The Eastern Pequot Tribal Nation Community Garden

The Oskoosooduck(Mary Momoho) Community Garden


Help support food sovereignty and food security through your generous donation. Each dollar can help establish a permanent sustainable agricultural ecosystem, which ultimately can help strengthen neighboring native and non native communities. 






History

In 1678 the Connecticut Court appointed a committee to find a “suitable tract of land for Momoho and the Pequots with him.”  By 1683 a plot of 280 acres was deeded over to the tribe, and they have resided there ever since, the land is held by the State in trust for the tribe’s benefit.

The tribal nation has found its final home after the Pequot War of 1637.  Located south of Lantern Hill, nestled east along Long Pond in North Stonington, the tribe has maintained self-sufficiency through working with the land.

Like many other tribes in the country, the Eastern Pequots were forced onto land and needed to learn new ways to adapt to colonization. Traditionally Pequots would reside along the coastal shores in the summer and retreated inland for the winter. Because shellfish was a big portion of a Pequot’s diet, a lack of access to traditional locations forced a shift in what would be used for nutrients throughout the year.



The Eastern Pequot’s Chief or Sachem Momoho, had a daughter named Oskoosooduck also known as Pashkhanash, Mary Ninigret, Mary Sowas, or most notably Mary Momoho (1671-1752). She was a Sunksquaw or female leader who would petition to the Connecticut Colony Courts on behalf of the tribe to protect the Eastern Pequot Reservation from encroachment by neighboring colonist.

“We suppose that there will be some pleas made that wee are almost all dead & indeed so we be but yet wee have Thirty three men yet alive which belong to Momoho besides woemen & Children…”

Reminding the courts of her political authority, Mary Momoho states how many warriors she has under her power, she was a force to be reckoned with. The reservation was protected and solidified for generations to come.

About Mary Oskoosooduck Momoho 

Today

Today, the Eastern Pequot Tribal Nation resides on 224 of the 280 acres of land it was originally deeded, records from the 1800’s note it was 500 acres or larger. Agriculture and gathering has been the main source of sustenance for the tribe since it was settled long ago.

Arrowhead Farm

With help from the Eastern Connecticut Community Garden Association in 2017 the tribe was able to make a return to gardening in the hopes of providing  education and sustenance for those who needed it. With only 4 raised beds, and 2 additional in-ground beds, the tribe needed to expand to provide more. Because the reservation is located in New England in the Eastern Woodlands, it is important to clear trees and vegetation to provide more light and space. 4 acres of land to be cleared in the winter of 2020-21 was contracted with local forester Hull Forestry and Woodland Management services.

2 acres of space have been dedicated for our community center building to stand parallel to the community garden, construction will begin in the spring of 2021.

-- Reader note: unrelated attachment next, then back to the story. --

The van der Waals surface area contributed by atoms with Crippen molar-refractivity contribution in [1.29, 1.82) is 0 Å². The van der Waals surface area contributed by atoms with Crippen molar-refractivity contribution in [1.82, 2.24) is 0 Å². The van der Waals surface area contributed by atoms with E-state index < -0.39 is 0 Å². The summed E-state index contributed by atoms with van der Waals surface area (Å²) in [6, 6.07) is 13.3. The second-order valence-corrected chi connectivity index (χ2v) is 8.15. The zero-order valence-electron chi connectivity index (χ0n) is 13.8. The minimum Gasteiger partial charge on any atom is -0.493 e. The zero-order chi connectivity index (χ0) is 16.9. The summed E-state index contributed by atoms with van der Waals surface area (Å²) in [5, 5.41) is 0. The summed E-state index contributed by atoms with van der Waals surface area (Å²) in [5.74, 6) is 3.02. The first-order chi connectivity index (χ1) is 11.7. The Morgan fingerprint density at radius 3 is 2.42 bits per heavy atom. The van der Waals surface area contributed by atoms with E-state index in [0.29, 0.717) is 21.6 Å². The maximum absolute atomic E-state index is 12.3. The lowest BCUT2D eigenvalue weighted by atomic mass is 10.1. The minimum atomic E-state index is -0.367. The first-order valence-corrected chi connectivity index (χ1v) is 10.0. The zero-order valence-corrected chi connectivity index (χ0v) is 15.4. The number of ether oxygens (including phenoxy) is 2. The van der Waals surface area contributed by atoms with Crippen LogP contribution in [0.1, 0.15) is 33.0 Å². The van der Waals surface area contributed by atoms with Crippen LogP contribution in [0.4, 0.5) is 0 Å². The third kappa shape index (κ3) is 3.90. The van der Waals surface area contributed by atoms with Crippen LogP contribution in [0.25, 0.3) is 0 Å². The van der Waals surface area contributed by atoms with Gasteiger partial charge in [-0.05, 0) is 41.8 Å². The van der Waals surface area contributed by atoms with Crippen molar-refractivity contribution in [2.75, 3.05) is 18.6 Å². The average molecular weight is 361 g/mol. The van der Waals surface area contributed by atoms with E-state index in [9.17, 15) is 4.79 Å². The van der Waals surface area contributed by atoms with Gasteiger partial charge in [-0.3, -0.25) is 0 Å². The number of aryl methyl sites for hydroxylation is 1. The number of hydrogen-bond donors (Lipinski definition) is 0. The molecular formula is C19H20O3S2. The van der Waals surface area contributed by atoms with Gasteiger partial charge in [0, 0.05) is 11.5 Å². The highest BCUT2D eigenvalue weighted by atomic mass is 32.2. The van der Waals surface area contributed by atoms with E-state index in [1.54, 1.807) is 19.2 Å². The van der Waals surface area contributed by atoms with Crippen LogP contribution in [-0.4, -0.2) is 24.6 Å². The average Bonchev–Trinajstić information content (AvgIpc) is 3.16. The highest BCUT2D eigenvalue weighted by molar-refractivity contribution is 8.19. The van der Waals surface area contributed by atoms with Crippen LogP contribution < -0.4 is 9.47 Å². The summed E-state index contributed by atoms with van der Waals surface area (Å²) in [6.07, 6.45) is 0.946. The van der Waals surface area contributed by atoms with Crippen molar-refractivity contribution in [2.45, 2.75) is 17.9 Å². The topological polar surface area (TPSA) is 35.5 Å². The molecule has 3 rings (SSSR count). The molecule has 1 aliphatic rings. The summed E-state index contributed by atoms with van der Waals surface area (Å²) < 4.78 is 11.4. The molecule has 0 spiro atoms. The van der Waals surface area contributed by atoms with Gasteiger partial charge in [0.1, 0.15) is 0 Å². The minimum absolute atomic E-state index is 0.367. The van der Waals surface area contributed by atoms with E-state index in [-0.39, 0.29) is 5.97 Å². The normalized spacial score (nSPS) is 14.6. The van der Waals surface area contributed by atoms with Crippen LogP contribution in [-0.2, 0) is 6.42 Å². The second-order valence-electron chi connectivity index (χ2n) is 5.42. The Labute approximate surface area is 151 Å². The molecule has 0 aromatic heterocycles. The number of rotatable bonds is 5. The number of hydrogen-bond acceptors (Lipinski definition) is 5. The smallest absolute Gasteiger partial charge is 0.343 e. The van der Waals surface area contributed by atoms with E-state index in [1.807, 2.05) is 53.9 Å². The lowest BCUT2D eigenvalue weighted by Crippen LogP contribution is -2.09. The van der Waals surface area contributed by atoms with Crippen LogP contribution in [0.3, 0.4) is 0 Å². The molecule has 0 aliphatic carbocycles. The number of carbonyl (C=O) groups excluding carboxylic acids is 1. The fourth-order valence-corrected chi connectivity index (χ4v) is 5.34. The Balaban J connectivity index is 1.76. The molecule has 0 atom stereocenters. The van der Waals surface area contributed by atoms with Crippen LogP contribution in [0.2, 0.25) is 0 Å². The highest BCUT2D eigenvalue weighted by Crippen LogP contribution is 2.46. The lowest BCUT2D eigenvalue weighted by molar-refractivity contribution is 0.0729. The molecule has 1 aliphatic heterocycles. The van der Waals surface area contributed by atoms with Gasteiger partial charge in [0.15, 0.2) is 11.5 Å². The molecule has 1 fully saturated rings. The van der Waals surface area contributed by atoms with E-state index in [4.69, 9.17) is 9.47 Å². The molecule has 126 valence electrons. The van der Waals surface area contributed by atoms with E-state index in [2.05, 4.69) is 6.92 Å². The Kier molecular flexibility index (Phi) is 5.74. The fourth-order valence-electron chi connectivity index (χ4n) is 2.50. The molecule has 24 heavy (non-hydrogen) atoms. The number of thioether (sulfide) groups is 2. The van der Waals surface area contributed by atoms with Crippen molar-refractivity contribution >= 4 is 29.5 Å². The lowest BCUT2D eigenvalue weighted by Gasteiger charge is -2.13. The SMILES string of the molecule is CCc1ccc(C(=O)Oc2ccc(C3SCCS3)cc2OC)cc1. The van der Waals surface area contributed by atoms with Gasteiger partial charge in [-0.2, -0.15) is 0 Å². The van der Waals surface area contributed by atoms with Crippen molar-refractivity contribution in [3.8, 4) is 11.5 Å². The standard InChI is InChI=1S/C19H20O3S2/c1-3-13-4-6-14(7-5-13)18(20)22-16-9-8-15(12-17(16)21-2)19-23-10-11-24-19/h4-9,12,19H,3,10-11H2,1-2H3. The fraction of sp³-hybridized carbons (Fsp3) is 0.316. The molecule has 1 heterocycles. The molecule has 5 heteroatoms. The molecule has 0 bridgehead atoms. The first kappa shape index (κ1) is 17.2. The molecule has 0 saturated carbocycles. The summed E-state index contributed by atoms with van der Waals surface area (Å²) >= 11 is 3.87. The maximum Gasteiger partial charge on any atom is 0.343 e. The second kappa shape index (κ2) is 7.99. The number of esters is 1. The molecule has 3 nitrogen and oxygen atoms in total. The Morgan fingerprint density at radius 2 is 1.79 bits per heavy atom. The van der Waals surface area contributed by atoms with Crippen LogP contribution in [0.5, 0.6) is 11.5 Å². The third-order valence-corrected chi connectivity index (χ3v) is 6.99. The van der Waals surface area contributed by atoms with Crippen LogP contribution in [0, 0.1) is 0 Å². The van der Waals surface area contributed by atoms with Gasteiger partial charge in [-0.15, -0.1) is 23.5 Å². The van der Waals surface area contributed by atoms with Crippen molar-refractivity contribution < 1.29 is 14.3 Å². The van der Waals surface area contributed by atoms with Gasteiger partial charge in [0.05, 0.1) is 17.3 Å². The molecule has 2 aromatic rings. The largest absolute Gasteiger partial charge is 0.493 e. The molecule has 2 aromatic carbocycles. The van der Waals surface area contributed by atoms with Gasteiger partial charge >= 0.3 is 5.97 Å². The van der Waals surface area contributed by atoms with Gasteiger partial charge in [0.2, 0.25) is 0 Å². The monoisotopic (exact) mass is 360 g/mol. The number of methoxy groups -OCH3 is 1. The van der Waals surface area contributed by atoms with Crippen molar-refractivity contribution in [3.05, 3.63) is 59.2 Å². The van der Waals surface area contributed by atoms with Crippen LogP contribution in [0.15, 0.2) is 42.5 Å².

The other 2 acres are dedicated to the Oskoosooduck Community Garden. A 7 foot tall deer fence will enclose the 2 acres to help keep out unwanted woodland animals and protect the plants.  The garden will have sections reserved for different growing objectives. A traditional eastern woodland section displaying the 3 sisters(squash, corn and beans) and tobacco for learning and ceremonial purposes, another section for community beds for each member who desires to learn how to grow and harvest.

The community bed harvest can be brought home or sold at a Eastern Pequot or local Farmers’ market. Another section will have a few cash crops, these will be larger beds with the intent to sell a bulk amount. These beds will have plants such as Hemp, Kale, Collards, and Summer Squash, very heat tolerant and nutritious plants with little to do to care for them. Smaller sections could be used for tree farming for local developments and towns. Mushroom farming is another smaller section. Because of the diverse hardwoods at the Eastern Pequot Reservation both mushroom farming and tree farming would be a viable option for a small section.

The tribe has also purchased honeybee equipment to help in the process of pollination for the community garden.



A no till method will be used to build the soil and keep ground disturbance and costs down.

By farming the land, the Eastern Pequot Tribal Nation can help provide sustenance, education, and economic benefits for its tribal members. But to get to that point of self-sufficiency it will require some help for tools, equipment, and material.  The most crucial and probably costliest will be the 2-acre steel deer fence to provide protection. Fencing has been an issue for tribal members since as the tribe settled on the reservation in 1683, it is no irony why it would be so important again today.


Please consider donating to this cause. Your donation will help preserve a native tribe which fought hard to survive through first contact, colonialism, and now economic and nutritional hardship.
  • Alison Miner 
    • $500 
    • 1 mo
  • Madison McMahon 
    • $10 
    • 12 mos
  • Jessica Reyes 
    • $50 
    • 16 mos
  • Anonymous 
    • $20 
    • 19 mos
  • Jessica Reyes 
    • $35 
    • 19 mos
See all

Organizer

Mitchel Ray 
Organizer
Main Street, CT

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